This Month’s Wednesday Words (sorry, one day late!) comes from an experienced Day Camp Coordinator, Nancy Craig of St. Paul’s Edmonton.
The local Church/Community Coordinator is a vital component of the Day Camp Ministry. He or she acts as a liaison between the Community and Crosstalk Ministries, recruits local helpers, is on hand before, during and after the Day Camp and does all sorts of behind the scenes work to make Day Camps an amazing week for everyone.
Nancy Craig is one of our favourite Coordinators who has been an invaluable link for much of the Ministry we have exercised in Alberta over the past number of years. so with no further ado I will let her tell her story….
am a Crosstalk Day Camp coordinator – sounds a bit like an addictions anonymous
meeting, doesn’t it? Well, it can be addictive… I have been parish coordinator
at St. Paul’s in Edmonton for the last 7 summers.
Crosstalk Day Camps when I was a student in Montreal in the 1980’s; years later
my two older children attended a modified Cross Talk Day Camp when we drove
from Winnipeg to Montreal for Essentials ’94; and a couple of years after that,
Jeannette Deyelle coordinated Crosstalk Day Camps at St. Aidan’s in Winnipeg,
and my three older children attended, and I helped with Scramblers or as Camp
Edmonton, and eventually we settled at St. Paul’s. My older 3 were teens by
then, but I got involved in Children’s Ministry at the church because my
youngest was about 9. Our church Children’s Ministry team was looking for some
kind of VBS or day camp to offer for our own children and as a neighbourhood
outreach, so I suggested Cross Talk. By chance (Ha! As God would have it, more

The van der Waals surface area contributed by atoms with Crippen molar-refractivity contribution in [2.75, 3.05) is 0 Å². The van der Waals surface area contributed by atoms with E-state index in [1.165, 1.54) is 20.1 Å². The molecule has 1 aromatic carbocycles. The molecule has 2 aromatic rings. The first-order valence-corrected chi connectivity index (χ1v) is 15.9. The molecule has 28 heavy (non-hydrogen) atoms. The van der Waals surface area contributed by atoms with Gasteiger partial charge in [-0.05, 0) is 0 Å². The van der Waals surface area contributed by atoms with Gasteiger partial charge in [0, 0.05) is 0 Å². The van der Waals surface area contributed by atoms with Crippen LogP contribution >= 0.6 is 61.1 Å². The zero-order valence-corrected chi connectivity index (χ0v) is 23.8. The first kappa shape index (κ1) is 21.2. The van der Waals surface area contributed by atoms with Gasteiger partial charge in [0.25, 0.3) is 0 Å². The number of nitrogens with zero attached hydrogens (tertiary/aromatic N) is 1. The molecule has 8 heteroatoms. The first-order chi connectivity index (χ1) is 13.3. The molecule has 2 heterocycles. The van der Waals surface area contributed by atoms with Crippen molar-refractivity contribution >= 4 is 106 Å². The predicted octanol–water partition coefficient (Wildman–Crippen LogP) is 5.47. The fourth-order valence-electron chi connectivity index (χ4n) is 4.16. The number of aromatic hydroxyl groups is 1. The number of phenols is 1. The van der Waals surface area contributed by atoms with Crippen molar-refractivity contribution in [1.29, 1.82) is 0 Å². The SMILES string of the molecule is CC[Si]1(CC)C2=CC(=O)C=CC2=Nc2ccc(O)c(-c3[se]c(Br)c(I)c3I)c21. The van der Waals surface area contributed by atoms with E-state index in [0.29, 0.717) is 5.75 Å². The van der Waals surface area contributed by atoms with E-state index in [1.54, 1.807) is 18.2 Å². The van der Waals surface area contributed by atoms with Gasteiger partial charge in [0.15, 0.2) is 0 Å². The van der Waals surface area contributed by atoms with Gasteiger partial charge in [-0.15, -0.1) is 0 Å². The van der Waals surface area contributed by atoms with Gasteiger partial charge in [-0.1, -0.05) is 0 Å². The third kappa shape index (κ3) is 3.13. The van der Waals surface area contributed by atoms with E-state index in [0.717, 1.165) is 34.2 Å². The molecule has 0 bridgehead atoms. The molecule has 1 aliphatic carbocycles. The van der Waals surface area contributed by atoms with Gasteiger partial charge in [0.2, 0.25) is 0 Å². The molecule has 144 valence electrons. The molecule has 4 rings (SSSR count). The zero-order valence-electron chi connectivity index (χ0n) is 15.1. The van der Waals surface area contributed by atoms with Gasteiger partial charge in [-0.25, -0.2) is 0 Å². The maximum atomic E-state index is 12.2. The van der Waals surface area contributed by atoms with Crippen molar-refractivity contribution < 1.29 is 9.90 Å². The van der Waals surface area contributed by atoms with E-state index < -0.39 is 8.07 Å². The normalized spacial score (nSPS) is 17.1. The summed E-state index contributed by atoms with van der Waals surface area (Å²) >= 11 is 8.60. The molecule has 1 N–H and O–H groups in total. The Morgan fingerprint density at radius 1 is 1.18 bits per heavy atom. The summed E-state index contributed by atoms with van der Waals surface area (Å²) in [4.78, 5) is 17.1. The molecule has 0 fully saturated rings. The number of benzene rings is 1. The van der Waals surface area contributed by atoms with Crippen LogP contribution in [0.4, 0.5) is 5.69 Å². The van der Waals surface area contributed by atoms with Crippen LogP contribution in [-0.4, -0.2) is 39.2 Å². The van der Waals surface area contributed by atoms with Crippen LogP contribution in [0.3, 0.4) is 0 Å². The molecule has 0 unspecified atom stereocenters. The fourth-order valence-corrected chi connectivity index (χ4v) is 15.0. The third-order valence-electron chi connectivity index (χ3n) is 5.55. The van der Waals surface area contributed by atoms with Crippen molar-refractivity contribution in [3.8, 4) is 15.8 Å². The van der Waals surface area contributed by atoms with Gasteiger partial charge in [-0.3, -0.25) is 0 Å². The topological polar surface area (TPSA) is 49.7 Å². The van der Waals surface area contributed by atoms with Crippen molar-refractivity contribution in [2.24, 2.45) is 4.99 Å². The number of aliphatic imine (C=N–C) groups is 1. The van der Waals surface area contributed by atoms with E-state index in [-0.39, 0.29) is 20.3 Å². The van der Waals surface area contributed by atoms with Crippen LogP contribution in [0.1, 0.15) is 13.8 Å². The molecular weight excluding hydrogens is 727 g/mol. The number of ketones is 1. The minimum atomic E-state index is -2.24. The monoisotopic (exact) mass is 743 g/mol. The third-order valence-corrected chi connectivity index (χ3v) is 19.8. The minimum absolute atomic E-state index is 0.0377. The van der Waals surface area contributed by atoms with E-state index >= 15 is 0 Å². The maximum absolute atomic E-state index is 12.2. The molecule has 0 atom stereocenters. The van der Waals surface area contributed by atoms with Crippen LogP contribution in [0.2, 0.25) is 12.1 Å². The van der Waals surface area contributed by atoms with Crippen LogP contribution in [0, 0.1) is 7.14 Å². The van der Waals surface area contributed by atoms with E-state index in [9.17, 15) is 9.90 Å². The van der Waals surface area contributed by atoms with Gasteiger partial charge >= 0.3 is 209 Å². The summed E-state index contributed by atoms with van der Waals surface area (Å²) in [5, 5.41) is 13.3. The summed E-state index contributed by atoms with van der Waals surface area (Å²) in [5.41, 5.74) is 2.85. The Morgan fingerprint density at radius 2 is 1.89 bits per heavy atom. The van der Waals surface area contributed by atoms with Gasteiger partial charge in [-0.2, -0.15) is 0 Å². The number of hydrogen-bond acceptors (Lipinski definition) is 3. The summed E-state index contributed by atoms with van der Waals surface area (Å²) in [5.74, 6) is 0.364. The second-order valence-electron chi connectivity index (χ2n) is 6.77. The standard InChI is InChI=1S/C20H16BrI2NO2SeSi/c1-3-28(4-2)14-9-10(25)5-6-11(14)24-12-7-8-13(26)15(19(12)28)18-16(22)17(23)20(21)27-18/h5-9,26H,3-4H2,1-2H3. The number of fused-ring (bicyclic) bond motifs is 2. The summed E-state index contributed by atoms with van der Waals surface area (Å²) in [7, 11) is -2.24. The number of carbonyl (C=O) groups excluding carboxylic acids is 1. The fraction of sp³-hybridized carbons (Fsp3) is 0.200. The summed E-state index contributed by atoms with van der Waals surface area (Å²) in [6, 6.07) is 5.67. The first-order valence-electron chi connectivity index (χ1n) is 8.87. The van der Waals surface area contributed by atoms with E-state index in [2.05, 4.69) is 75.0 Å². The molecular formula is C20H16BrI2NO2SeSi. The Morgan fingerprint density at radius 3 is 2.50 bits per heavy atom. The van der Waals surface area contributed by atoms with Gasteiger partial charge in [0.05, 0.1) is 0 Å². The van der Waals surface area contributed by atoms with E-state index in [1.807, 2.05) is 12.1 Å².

like), Brett Cane happened to be passing through Edmonton on other business
that May, and made time to meet with me and a couple of others, with a view to
perhaps having a Day Camp in a year’s time. But again, as God would have it,
there happened to be a slot open for a western team for week one of Day Camp
that very year -suddenly I was parish coordinator and in full tilt getting
be part of a church that has vision for children’s ministry, youth ministry,
and neighbourhood outreach, so I was well supported in getting things ready in
short order. Our youth pastor, Amy Croy, was instrumental in getting some youth
enthused about being on the parish team (and I did conscript my own three
teens, who were reasonably willing, I think, because of their own memories of
the program as campers in Winnipeg).
but all ages have provided support by billeting, being snack helpers, helping
gather supplies, and praying for everything to do with the camp. It truly does
become a whole parish event. I wouldn’t say that coordinating doesn’t have some
demanding aspects, but I will say I have felt the full support of my church
family, and of Valerie at mission control in Montreal!
years have ranged in size from about 20 to 50. In any given year, 25% to 50% of
the campers are not from our church, which is wonderful. Some of these kids do
make Jesus their special friend – and sometimes, despite follow up efforts, we
never find out what happens after.
my other lives?), I work at an inner city medical clinic. A couple of years ago,
I was explaining to a patient that I wouldn’t be in the next week because I was
helping with a day camp at my church, and she told me her story. She grew up in
another city. Her parents split when she was 12, and she started living on the
streets when she was 14. She had quite the history: drugs, alcohol, prostitution,
jail time, children apprehended. When she decided to clean up about 8 years
ago, it was because she remembered attending a neighbourhood church day camp
when she was under 12, and how that church had welcomed her, accepted her, and
taught her about Jesus and his love for her. That was what she wanted to come
back to, 30 years later, and she did. She even has her kids back now. It wasn’t
a Cross Talk day camp, but something similar. Her story encouraged me more than
I can say. You just never know where a day camp will lead!
yes! Thanks be to God.